BHP is taking steps to protect and support the remote Aboriginal communities it operates in, on top of its $50 million vital resources fund.
The fund provided more than $3.3 million to Aboriginal and Torres Strait Islander controlled community health services to support them through the coronavirus pandemic.
BHP partnered with the Queensland Aboriginal and Islander Health Council (QAIHC), Aboriginal Health and Medical Research Council of New South Wales, Aboriginal Health Council of Western Australia and Winnunga Nimmityjah Aboriginal Health and Community Services (Australian Capital Territory) as it allocated this funding.
The company has also continued to restrict entry to remote communities to keep the infection rate low.
“The real risk to Aboriginal and Torres Strait Islander communities is when restrictions are relaxed and remote communities are exposed to the virus from visitors,” QAIHC general manager – policy & research Angela Young said.
“The Aboriginal and Torres Strait Islander population is considered vulnerable because our people generally experience an earlier onset of chronic disease and are more likely to be impacted by the social determinants of health, such as inadequate housing, overcrowding, lower income and unemployment.”
BHP contributed $1.5 million to QAIHC, which has been distributed to the organisation’s 26 member services across Queensland, comprising more than 70 clinics.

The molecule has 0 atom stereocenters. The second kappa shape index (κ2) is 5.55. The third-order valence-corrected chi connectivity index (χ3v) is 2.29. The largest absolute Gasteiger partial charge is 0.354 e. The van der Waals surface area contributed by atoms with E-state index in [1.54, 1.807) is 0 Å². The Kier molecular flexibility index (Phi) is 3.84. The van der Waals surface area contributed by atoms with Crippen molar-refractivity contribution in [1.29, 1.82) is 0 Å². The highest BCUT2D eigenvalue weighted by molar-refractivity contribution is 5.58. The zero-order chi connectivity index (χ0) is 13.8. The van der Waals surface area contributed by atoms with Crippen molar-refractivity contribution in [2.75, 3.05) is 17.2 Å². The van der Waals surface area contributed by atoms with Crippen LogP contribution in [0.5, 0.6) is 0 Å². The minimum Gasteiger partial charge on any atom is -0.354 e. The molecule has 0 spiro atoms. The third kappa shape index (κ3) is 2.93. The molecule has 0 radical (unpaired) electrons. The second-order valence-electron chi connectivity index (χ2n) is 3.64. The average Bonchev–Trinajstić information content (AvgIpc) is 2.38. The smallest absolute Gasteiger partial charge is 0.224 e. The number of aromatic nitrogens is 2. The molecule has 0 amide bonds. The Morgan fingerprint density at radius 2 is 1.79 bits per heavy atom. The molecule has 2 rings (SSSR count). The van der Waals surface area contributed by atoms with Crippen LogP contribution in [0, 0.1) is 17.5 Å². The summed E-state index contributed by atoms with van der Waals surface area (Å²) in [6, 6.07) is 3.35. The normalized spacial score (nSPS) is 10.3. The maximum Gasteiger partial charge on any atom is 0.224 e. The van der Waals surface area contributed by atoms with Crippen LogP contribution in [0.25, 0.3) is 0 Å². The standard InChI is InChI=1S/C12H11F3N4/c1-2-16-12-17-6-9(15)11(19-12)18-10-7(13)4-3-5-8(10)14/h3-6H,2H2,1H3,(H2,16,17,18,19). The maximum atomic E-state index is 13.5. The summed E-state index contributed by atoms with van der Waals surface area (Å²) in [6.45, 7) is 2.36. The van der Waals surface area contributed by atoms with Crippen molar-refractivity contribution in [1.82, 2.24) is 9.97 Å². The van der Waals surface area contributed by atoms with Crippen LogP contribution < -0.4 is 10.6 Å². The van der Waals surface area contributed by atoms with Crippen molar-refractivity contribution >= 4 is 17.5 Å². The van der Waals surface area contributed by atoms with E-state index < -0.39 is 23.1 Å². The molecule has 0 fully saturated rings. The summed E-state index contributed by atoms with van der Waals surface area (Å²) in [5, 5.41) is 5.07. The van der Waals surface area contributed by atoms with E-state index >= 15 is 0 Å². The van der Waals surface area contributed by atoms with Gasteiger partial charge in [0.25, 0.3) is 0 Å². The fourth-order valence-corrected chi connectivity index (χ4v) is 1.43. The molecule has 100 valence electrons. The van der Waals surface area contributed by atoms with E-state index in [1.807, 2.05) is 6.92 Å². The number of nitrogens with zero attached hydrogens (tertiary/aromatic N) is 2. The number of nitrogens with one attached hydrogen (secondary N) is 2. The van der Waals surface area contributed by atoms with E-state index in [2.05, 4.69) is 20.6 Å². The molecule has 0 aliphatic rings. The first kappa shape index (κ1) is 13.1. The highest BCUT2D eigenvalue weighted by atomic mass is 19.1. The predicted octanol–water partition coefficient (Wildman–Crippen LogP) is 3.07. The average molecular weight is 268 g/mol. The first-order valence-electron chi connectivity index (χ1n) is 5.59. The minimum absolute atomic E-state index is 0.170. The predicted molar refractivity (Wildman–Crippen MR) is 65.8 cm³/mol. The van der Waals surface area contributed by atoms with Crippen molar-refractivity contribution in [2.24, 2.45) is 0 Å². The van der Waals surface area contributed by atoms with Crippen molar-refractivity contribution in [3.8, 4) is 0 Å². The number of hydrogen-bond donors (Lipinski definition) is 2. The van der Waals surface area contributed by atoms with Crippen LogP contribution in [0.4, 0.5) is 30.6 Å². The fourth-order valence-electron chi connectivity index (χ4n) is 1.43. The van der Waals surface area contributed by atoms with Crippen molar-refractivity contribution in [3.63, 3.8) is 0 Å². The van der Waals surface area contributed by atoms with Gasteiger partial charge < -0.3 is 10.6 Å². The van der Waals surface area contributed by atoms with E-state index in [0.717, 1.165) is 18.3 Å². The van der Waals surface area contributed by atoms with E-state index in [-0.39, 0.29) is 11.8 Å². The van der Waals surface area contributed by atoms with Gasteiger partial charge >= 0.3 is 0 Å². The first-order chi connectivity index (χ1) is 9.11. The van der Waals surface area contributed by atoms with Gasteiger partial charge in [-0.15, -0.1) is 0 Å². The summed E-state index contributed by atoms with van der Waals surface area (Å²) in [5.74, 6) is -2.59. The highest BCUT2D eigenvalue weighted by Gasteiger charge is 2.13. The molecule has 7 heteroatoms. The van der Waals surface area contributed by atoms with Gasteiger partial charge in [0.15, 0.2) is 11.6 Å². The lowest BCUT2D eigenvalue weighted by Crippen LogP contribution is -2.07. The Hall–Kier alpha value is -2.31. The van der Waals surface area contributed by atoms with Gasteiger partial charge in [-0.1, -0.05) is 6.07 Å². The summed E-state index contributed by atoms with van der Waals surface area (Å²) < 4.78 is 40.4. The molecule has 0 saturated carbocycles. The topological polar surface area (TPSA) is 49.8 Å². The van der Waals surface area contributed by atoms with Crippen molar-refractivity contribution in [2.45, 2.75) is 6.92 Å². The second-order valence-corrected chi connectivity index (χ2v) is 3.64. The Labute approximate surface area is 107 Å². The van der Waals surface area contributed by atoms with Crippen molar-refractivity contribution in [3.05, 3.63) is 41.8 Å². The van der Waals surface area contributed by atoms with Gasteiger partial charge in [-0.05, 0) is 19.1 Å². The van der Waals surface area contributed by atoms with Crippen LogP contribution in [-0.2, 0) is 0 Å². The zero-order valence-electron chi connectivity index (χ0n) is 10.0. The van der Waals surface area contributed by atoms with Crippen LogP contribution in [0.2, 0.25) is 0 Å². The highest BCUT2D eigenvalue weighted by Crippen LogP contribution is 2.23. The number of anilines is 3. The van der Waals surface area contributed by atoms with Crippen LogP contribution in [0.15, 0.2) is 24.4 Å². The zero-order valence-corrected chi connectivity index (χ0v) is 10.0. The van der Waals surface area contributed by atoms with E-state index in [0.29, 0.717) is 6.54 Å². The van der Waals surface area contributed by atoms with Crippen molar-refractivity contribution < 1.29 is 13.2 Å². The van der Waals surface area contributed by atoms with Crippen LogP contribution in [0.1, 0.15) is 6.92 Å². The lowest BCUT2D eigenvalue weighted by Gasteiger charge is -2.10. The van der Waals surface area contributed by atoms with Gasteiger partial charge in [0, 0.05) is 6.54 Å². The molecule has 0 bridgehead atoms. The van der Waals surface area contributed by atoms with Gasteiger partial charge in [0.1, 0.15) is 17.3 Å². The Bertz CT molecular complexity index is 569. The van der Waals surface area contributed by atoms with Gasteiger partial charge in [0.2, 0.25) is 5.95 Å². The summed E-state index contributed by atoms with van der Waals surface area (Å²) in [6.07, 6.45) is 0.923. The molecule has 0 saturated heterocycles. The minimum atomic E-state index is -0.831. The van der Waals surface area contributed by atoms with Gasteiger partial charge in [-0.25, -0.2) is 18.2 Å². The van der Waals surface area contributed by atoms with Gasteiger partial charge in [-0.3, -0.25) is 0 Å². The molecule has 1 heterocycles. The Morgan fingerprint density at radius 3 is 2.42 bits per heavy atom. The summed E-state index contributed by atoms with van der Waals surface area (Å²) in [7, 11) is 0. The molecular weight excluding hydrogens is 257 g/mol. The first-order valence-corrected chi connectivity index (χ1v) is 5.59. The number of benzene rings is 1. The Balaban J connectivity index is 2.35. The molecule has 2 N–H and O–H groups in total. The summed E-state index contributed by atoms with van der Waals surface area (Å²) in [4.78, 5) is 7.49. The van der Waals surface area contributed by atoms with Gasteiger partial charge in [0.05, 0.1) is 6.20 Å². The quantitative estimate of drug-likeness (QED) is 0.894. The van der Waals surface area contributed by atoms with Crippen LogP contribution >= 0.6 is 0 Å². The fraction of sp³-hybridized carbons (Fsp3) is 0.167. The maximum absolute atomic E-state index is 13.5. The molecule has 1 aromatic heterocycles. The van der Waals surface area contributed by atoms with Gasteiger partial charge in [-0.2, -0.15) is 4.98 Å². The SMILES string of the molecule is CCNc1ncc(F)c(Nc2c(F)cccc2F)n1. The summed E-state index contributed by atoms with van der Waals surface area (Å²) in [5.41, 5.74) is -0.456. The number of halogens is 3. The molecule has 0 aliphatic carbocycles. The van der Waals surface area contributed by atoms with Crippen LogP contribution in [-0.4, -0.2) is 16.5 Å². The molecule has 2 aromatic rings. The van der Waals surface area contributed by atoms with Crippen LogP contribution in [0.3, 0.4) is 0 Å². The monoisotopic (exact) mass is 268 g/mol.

The mining giant also halted all face-to-face engagements with Aboriginal people from or connected to remote communities and implemented strict social protocols for BHP employees and contractors operating in regional areas.
“BHP is determined to play its part in the collective response to COVID-19 and a critical area is how we support our regional and remote Aboriginal communities,” BHP chief external affairs officer Geoff Healy said.
“We know there is no room for complacency. BHP will keep working hard to aid local health and community services and through our own operations reduce the risk of transmission and support jobs and local businesses across the country.”
The Western Australian Government also kept travel restrictions at 274 remote Aboriginal communities in place as it lifted some regional border closures.
The government has continued to engage with remote Aboriginal communities to ensure they are provided with ongoing support.
“Our regional travel restrictions have been an important measure in helping limit the spread of COVID-19,” Western Australian Health Minister Roger Cook said.
“It’s worked and resulted in low numbers of cases in regional Western Australia.
“We need a little more time before the Commonwealth biosecurity zones can be lifted, as COVID-19 poses a greater health risk to residents of remote Aboriginal communities.”